Radical Domesticity: Modernism, Gender, and Building the Future 2021
1 May, 2021
The reading list of this 12-week seminar course led by Professor Mary McLeod of Columbia GSAPP and Professor Victoria Rosner from the Department of English at Columbia includes 21 texts written by women, from which this collection is made.
The course introduction explains its critical intentions:
This class explores alternative visions of domestic life from the mid-nineteenth century to the present in both literature and architecture. The phase “radical domesticity” might seem like an oxymoron. Domesticity is often associated with sentimentality, coziness and comfort–the antithesis of the word “radical” or even common understandings of the word “modernism.” However, there is a rich history of experiments and visions of alternative forms of living that challenge the stereotypes of home life. These challenges may be social or aesthetic, involve new models of collectivity or isolation; blur boundaries between private and public life; merge work and child care; and embrace – or reject — new technologies. They often enable different forms of intimacy and sexuality and are designed with that goal in mind.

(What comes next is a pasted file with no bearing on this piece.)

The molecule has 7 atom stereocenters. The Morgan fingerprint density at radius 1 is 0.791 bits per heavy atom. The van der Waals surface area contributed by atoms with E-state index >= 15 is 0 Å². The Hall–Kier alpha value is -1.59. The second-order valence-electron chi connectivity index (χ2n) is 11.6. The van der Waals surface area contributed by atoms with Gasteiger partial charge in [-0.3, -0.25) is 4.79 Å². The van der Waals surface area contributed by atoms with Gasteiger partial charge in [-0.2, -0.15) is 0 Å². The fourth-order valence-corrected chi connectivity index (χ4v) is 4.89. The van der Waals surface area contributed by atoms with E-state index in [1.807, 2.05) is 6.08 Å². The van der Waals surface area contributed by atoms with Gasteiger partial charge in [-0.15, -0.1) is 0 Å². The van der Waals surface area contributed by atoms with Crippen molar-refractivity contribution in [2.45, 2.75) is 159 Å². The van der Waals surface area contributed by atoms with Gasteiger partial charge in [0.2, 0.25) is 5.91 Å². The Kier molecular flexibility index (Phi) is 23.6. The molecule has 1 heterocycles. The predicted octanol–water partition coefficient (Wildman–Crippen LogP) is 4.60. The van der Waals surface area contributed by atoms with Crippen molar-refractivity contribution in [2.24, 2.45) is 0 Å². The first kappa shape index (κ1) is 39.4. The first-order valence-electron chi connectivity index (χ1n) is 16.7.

Architecture and literature, the disciplines of the two instructors of this course, approach domestic life from different perspectives, with architecture focused primarily on questions of form and design, and literature on the lived experience of domesticity. The two fields are being increasingly brought together through the relatively new domain of architectural humanities, and this course will investigate the opportunities and limitation of this approach.
The class begins in the mid-nineteenth century when the ideas of earlier social theorists such as Fourier and Saint Simon led to numerous experiments in communal living in both Europe and the United States, many of which challenged the traditional family and gender roles. These ideas uinfluenced figures as diverse as Charlotte Gilman Perkins, Alice Constance Austin, Le Corbusier, and the founders of 1960s communes, all of whom will be discussed during the term. We will also look diverse imaginings of domestic life, including aestheticism, the modern woman, scientific management and household rationalization, new models of childrearing, minimal dwelling, transparency, communes, work-life residences, etc. The seminar concludes by exploring more recent experiments in domestic life, considering the question of what forms domesticity might take in a post-Covid world.